A rare Jaguar sports car bought new for about £1,700 by one of Birmingham’s most colourful figures – who once flew a Spitfire upside down over the Town Hall – is expected to fetch up to £100,000 at auction.
The 1954 Jaguar XK120SE Coupe is the last of its type produced and was one of only 195 fixed head examples of this model with right hand drive. It was bought new by Alexander Adolphus Dumfries Henshaw, better known as Alex Henshaw, who between 1940 and 1946 was the chief Spitfire test pilot at Vickers’ Castle Bromwich works in Birmingham.
According to Jaguar, the original retail price for the car was £1,694 and 10 pence.
In1954 that sum represented about three years wages for the average Birmingham worker – the Office For National Statistics in London said the average manual wage in 1954 was nine pounds seventeen shillings and eight pence, or less than £10-a-week.
It was also possible to buy a decent house in Birmingham in 1954 for what Mr Henshaw paid that year for his Jaguar, as the average home then cost less than £2,000.
Alex Henshaw was still only in his late 20s when he became chief Spitfire test pilot in Birmingham. There he oversaw a team of 25 pilots and flew more than 2,300 Spitfires, as well as other planes.
He is thought to be the only pilot to barrel-roll a four engined Lancaster bomber – a feat considered impossible until he did it – and also once memorably flew a Spitfire at low level down Birmingham’s Broad Street, flipping it upside down over the Town Hall.
Henshaw learned to fly when he was 20 and took part in air racing, competing against more famous pilots such as Geoffrey de Havilland, a relative of Hollywood actress and Gone With The Wind star Olivia de Havilland. In 1933, he competed in the blue riband of air racing, The King’s Cup, winning the Siddeley Trophy. He also won the inaugural London-Isle Of Man race in 1937,before winning The King’s Cup in 1938,in the fastest ever time at an average speed of 236.25 mph.
In 1939, he set a new world record for a solo flight from Gravesend, Kent, to Cape Town, South Africa, a round trip of 12,754 miles which he completed in four days, 10 hours and 16 minutes. At the end of this gruelling feat, he was so exhausted that he had to be helped out of the cockpit.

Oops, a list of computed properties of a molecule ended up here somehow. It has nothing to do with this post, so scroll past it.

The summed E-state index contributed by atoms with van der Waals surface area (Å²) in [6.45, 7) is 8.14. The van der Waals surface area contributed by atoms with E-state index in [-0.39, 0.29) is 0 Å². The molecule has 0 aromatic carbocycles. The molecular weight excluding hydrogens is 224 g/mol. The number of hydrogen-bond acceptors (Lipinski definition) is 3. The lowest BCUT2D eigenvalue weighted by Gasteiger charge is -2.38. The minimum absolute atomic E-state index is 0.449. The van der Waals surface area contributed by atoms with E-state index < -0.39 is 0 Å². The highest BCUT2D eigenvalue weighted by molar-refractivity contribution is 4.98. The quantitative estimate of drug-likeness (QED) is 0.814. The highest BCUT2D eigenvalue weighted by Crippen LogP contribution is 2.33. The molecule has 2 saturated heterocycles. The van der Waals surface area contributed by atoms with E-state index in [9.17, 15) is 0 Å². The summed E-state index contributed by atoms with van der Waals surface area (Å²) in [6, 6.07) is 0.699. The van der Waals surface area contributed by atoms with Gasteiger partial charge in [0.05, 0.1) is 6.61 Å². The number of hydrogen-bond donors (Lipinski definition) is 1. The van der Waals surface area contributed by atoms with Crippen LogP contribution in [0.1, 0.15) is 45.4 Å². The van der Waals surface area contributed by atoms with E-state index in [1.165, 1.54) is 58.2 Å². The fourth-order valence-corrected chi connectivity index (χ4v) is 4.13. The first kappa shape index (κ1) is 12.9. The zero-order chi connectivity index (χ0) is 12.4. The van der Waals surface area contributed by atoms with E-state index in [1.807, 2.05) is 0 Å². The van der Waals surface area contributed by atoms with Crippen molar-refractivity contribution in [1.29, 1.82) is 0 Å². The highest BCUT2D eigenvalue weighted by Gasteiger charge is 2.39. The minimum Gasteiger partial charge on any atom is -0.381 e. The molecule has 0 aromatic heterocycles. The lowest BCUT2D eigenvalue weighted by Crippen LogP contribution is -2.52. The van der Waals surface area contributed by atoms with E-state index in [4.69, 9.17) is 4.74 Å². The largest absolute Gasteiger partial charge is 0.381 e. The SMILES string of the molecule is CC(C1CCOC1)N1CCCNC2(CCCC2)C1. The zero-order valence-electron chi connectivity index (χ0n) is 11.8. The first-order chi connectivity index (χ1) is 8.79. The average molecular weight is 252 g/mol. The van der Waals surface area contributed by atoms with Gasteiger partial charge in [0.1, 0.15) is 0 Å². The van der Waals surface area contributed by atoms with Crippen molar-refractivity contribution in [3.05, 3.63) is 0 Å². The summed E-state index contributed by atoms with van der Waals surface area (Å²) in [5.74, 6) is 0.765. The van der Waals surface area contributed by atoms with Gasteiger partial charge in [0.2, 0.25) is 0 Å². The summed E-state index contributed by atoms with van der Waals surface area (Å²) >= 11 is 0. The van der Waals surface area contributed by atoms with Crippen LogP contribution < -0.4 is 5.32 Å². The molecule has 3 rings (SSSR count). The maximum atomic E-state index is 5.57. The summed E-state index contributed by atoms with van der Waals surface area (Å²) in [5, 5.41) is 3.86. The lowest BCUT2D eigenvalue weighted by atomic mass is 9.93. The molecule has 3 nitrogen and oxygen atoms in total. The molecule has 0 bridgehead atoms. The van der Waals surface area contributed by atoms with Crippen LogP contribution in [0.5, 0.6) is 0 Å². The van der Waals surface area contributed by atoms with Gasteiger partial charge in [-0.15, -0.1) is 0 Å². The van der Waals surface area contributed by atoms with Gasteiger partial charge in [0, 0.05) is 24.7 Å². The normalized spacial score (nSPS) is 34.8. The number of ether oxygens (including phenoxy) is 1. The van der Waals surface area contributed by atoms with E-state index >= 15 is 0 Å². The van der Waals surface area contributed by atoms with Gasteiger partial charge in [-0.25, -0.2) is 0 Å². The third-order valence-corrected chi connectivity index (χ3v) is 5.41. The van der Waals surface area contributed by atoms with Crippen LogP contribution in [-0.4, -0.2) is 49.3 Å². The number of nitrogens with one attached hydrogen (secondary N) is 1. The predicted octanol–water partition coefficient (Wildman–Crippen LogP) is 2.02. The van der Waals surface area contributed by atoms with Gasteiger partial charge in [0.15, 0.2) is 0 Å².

He later wrote a book about the adventure, titled Flight Of The Mew Gull, and also wrote Sigh For A Merlin about his days in Birmingham at the Castle Bromwich aircraft factory.
After the Second World War, he joined his prosperous family’s farming and holiday business in Lincolnshire and in 1953 was awarded the Queen’s Commendation For Bravery for his rescue work in the 1953 floods. The following year he splashed out on the Jaguar, which will now be auctioned by Bonhams at Goodwood, in Sussex, tomorrow.
It was comparatively inexpensive to run a Jaguar in 1954 as a gallon of petrol then cost just four shillings and fivepence halfpenny, or about 22p in modern money.
Auctioneers Bonhams said: “Told by the post-war Government to ‘export or die’, the British motor industry responded valiantly, none more so than Jaguar Cars, soon to become the UK’s biggest US dollar earner, thanks in no small measure to the success of its sensational XK120 sports car.
“Delays in the gestation of its MKV11 saloon led to Jaguar exploring an alternative method of bringing the new XK 3.4-litre six-cylinder engine to public attention. The result was the fabulous XK120 – the 120 referred to the car’s top speed. Launched at the 1948 Earls Court Motor Show, the roadster caused a sensation.
“Conceived in wartime, the XK engine embodied the best of modern design, boasting twin overhead camshafts running in an aluminium-alloy cylinder head, seven main bearings and a maximum output of 160 bhp. When installed in the lightweight XK120, the result was a car with phenomenal power-to-weight ratio and blistering performance.”